Boris Chimp 504- AV live project. Interview with Rodrigo Carvalho1454
For the second time here I am to interview one of the most explosive and creative Designer & Interactive New Media artist from Porto/Portugal Rodrigo Carvalho. He introduces his project: Boris Chimp 504 – Miguel Neto (Sound) and Rodrigo Carvalho (Visuals & Interactive Systems) – They have presented AV live & interactive installations on festivals: Sonar (Barcelona), Mutek.Es (Barcelona), ADAF (Athens), BAM (Liège), ECHO (Dubai), Stereolux (Nantes), Iminente (Lisbon) among many others.
See also https://visiophone-lab.com
1. Can you describe Vanishing Quasars and Multiverse and in general your work in AV live?
Vanishing Quasars is the most recent AV Live from my project Boris Chimp 504. Boris Chimp 504 was created 10 years ago together with Miguel Neto, I am the visual side of the project and Miguel the sound side.
Along these years we have been creating sci-fi oriented AV Lives and Interactive Installations focused on the narrative of Boris, a chimpaze sent to the moon on 1960s that never came back.
In each artwork we try to create a narrative fiction related to the adventures of Boris in space. Multiverse was our previous AV Live, which we performed between 2015 . 2019 in diﬀerent events and countries like: Sonar (Barcelona), ADAF (Athens), BAM (Liège), ECHO (Dubai), Stereolux (Nantes), etc.
Vanishing Quasars was premiered in the fall of 2019 (Electroalternative, Toulouse; Fotonica, Rome; Criatech, Aveiro and 948Merkaba, Pamplona). And we were expecting to present it many places in 2020, but then the virus came. Even though, we were able to present two times in Portugal (Museu Zer0, Tavira and Som Riscado Loulé).
In our AV Live the visuals are all generated in real time, made with VUO+VDMX. I have a set of pre-prepared independ programs/sketchs, in each a set of parameters manipulated live on stage, some directly by me (with a MIDI controlled) others react to audio.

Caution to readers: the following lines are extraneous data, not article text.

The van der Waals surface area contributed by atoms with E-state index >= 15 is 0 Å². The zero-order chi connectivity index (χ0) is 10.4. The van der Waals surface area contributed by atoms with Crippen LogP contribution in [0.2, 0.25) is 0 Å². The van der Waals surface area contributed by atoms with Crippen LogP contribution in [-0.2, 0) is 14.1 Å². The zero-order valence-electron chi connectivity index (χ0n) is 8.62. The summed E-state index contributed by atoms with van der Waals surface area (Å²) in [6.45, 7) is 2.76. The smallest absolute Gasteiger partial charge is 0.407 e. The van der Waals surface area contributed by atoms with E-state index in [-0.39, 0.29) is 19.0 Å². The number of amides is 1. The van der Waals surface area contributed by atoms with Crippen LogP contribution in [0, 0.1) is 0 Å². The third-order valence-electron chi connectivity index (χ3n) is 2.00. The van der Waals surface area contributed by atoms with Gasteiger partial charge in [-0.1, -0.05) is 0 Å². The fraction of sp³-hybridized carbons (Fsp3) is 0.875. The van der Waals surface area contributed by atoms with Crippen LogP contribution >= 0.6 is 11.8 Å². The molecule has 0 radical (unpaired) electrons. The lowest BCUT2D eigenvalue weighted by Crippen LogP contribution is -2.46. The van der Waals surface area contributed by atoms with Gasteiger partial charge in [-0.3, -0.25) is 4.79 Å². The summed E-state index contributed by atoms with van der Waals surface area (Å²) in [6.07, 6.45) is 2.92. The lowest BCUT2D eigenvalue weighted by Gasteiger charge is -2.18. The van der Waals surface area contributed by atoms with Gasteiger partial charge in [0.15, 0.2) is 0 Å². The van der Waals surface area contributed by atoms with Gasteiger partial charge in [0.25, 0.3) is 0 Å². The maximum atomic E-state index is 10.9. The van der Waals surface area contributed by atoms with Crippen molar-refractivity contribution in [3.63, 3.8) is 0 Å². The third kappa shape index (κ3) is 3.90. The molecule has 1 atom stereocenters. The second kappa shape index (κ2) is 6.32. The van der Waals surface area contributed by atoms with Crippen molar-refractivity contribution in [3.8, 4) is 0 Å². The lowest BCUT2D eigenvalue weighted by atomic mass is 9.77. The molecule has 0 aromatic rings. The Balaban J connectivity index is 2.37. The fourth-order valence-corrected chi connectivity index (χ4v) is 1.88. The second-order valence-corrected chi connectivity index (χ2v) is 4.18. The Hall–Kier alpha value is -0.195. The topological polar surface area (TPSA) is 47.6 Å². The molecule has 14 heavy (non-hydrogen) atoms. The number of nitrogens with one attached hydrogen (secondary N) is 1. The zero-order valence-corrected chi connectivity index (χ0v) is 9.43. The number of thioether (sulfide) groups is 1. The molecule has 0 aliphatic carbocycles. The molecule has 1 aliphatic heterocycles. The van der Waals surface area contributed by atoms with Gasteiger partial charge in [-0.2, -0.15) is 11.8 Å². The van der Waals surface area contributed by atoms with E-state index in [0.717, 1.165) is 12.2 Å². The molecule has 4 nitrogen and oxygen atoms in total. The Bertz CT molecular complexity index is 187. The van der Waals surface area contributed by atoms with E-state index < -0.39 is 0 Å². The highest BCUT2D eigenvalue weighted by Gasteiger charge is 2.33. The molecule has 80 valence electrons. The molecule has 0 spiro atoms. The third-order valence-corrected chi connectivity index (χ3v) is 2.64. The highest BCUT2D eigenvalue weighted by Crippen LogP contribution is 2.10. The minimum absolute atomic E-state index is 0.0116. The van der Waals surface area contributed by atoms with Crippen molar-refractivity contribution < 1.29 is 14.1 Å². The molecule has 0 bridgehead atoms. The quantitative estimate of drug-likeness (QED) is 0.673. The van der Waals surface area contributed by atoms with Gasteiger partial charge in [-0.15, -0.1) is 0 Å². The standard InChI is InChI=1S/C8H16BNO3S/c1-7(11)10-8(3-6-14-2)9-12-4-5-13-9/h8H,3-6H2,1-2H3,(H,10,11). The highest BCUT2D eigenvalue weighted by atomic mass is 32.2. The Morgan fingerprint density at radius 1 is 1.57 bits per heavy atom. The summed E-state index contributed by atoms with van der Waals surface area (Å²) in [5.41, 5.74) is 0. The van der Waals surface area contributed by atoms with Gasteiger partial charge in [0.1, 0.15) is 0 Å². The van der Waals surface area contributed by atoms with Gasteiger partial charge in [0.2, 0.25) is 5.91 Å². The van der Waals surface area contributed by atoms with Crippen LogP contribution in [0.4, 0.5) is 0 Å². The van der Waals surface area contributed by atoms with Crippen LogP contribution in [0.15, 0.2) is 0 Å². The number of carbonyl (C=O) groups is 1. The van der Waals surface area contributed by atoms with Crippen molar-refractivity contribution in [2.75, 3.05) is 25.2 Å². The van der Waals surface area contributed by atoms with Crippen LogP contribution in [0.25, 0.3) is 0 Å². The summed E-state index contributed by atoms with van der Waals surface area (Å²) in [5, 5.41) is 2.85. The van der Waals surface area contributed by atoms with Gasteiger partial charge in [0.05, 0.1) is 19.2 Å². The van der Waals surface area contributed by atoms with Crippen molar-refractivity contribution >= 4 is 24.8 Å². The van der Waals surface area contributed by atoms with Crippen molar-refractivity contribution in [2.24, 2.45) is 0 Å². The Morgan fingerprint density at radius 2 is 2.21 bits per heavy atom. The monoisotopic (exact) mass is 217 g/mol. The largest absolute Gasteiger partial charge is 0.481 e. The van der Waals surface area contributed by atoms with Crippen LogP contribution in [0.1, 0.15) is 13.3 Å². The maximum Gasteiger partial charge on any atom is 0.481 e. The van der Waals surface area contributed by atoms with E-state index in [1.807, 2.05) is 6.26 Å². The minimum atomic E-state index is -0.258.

2 Which are according to you the turning point in the history of AV?
I am not sure when was the turning point in the history of audiovisual live performance, but for me was around 2008/2009 when I watched live some AV performances like Alva Noto, Rioji Ikeda or Ryoichi Kurokaw. There I realised that I wanted to work on that field, and bit later I started (together with Miguel Neto) the AV Live project Boris Chimp 504.
2. Recently I saw a special “live coding”: is it a sector in which you too are expert? And if not, do you know any authors/group significant ?
I have watched some live coding events and I think they are visually interesting, but I have some diﬃculties in understanding it and I don’t feel very attracted to that field. For me coding is everything but performative or live, at least in my practice. I use diﬀerent coding software and tools on my projects (as Processing, Vuo or Max), but the process of creation is long, repetitive, and I guess not very interesting for a potencial audience. I can spend hours trying stuﬀ without any interesting results, getting errors, trying to solve those errors, checking the documentation, checking forums, I am not sure how live coders perform on stage, maybe they already have their “code formulas” memorised in a way that they typed it in and are able to make it interesting for a live performance.